In Fall 2005 I wrote a post about Rusyn, that little-known Slavonic language of the Carpathians. Oddly, that post brings more visitors to this weblog through Google searches than any other. It seems that there is more interest in Rusyn out there than one might expect.
In addition to his Rusyn textbook from the 1970s, Paul R. Magocsi recently edited A New Slavic Language is Born: the Rusyn literary language of Slovakia (Columbia University Press, 1996). Though the process of Ukrainianization has already been carried out well-nigh to the end across the border, it’s a pleasure to see that in Slovakia the language has a chance of survival.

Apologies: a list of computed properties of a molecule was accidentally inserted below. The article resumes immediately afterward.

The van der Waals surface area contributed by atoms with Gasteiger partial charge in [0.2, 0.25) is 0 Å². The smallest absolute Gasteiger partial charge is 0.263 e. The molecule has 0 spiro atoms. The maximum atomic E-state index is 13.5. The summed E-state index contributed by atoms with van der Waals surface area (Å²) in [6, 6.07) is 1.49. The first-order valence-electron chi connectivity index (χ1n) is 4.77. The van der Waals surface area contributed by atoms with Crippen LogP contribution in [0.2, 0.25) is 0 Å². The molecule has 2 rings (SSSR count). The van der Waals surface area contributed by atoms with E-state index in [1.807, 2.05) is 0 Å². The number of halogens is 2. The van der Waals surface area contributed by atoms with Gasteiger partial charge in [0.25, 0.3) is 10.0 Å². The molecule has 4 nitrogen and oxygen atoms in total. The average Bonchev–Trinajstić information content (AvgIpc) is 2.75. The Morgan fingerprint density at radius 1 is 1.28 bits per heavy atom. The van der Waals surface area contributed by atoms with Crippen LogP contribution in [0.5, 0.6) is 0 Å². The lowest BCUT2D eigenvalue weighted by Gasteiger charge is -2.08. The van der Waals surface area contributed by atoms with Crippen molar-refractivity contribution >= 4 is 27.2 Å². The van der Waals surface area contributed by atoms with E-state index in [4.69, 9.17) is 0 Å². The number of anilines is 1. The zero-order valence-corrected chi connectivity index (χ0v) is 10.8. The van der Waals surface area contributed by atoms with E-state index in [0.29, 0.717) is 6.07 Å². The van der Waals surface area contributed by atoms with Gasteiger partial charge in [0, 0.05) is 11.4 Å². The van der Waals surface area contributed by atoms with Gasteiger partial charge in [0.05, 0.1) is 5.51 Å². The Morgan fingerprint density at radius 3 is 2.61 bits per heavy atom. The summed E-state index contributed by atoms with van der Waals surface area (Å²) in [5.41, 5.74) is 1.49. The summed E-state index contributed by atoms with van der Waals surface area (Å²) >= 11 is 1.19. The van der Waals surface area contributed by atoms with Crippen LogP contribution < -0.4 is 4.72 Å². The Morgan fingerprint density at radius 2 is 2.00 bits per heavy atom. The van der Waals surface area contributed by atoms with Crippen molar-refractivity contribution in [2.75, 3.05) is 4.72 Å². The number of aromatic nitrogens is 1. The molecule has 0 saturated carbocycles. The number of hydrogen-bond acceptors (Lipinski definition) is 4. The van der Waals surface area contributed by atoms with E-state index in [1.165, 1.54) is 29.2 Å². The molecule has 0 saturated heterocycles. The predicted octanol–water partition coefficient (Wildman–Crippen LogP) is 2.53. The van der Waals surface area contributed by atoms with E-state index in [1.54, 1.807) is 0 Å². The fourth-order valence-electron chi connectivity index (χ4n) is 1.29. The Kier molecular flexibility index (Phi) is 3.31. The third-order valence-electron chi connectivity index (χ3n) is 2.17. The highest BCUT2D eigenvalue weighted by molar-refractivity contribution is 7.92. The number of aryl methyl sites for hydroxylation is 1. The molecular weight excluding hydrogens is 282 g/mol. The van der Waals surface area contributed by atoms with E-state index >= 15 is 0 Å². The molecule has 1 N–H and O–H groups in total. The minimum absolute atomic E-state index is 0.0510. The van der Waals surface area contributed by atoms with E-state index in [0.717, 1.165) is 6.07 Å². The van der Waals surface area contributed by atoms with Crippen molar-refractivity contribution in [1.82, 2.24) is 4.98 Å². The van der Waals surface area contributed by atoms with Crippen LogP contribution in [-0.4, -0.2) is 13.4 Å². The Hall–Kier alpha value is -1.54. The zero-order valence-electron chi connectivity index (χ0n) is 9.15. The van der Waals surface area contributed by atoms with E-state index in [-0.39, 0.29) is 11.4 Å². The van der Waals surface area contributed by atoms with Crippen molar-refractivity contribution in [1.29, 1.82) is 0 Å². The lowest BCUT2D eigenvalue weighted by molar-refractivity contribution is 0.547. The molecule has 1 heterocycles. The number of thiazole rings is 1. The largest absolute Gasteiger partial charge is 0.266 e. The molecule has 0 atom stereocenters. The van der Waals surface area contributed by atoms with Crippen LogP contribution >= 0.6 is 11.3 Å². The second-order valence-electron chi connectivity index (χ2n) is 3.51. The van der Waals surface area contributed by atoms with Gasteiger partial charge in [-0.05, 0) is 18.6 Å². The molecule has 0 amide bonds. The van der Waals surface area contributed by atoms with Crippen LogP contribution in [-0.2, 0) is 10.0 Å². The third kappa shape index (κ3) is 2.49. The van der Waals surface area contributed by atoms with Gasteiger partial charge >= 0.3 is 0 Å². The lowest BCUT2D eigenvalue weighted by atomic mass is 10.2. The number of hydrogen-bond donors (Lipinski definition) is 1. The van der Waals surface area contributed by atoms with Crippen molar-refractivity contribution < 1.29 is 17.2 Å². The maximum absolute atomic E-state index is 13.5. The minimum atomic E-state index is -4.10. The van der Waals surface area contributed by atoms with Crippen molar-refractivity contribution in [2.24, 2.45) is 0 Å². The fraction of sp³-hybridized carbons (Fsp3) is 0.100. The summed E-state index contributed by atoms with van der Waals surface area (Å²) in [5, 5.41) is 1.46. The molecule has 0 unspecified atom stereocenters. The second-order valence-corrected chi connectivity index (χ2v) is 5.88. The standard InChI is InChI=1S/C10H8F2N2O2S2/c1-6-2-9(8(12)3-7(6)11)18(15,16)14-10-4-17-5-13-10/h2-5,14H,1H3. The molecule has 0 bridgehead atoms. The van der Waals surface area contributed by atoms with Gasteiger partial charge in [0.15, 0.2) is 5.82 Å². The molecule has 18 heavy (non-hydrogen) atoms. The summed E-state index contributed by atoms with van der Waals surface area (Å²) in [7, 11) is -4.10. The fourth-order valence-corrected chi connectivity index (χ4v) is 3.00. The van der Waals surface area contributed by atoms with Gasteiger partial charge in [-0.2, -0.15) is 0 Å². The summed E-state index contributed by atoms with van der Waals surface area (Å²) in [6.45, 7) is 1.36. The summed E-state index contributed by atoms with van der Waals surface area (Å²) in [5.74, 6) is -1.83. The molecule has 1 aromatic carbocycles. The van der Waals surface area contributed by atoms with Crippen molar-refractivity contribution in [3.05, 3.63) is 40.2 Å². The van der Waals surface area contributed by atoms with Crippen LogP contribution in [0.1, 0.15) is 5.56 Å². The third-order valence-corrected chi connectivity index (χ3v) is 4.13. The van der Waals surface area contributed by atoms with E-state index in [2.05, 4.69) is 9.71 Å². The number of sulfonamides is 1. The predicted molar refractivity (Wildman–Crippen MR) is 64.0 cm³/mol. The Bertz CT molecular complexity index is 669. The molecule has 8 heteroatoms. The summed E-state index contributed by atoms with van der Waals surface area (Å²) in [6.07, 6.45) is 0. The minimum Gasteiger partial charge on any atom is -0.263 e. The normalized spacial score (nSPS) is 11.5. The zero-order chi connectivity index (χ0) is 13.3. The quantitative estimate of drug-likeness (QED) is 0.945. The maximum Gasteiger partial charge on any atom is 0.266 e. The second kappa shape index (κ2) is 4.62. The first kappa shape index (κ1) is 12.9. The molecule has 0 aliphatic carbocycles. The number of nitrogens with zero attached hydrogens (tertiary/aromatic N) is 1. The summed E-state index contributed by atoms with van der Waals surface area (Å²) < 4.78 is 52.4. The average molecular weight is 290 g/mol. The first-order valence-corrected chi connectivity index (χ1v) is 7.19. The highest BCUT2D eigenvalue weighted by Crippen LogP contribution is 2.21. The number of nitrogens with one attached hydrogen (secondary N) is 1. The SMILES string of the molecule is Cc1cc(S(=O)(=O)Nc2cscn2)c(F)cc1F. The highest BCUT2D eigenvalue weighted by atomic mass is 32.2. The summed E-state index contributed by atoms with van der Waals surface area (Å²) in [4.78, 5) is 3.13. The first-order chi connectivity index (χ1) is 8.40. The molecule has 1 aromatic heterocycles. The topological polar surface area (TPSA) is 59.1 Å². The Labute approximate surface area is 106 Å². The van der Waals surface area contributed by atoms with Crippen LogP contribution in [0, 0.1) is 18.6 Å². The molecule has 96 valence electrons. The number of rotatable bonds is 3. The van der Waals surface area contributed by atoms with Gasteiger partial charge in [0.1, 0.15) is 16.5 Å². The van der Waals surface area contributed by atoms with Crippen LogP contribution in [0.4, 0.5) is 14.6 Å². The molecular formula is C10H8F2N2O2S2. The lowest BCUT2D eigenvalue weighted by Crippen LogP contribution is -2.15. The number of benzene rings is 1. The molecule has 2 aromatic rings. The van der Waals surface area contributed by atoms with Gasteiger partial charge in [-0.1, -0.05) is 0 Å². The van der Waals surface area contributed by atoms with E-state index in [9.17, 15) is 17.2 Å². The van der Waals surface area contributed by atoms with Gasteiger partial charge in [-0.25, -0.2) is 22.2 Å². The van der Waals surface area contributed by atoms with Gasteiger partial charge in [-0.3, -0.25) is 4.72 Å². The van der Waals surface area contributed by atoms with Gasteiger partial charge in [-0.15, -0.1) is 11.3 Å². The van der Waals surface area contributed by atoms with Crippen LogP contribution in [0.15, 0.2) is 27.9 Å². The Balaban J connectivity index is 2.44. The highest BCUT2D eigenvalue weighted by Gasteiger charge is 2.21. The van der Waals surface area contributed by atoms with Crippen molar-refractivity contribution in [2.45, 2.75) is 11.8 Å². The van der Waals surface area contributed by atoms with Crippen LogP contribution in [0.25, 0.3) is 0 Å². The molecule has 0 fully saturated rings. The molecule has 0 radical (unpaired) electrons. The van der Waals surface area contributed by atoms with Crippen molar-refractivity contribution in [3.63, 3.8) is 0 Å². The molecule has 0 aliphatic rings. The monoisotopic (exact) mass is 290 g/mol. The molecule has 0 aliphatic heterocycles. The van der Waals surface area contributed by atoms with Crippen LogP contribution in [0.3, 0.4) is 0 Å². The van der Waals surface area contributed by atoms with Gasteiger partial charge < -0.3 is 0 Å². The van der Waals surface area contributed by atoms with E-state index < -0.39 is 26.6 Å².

One thing I’m puzzled about, however, is how much continuity there is between old native speakers of Rusyn and the new proponents of a literary language. In his textbook, Magocsi writes that Rusyn was so dead in the Carpathians that the only reliable informants were elderly immigrants in the U.S. A historical grammar from the very first attestations through to the norms set down by those who would revitalize the language for literature is sorely needed.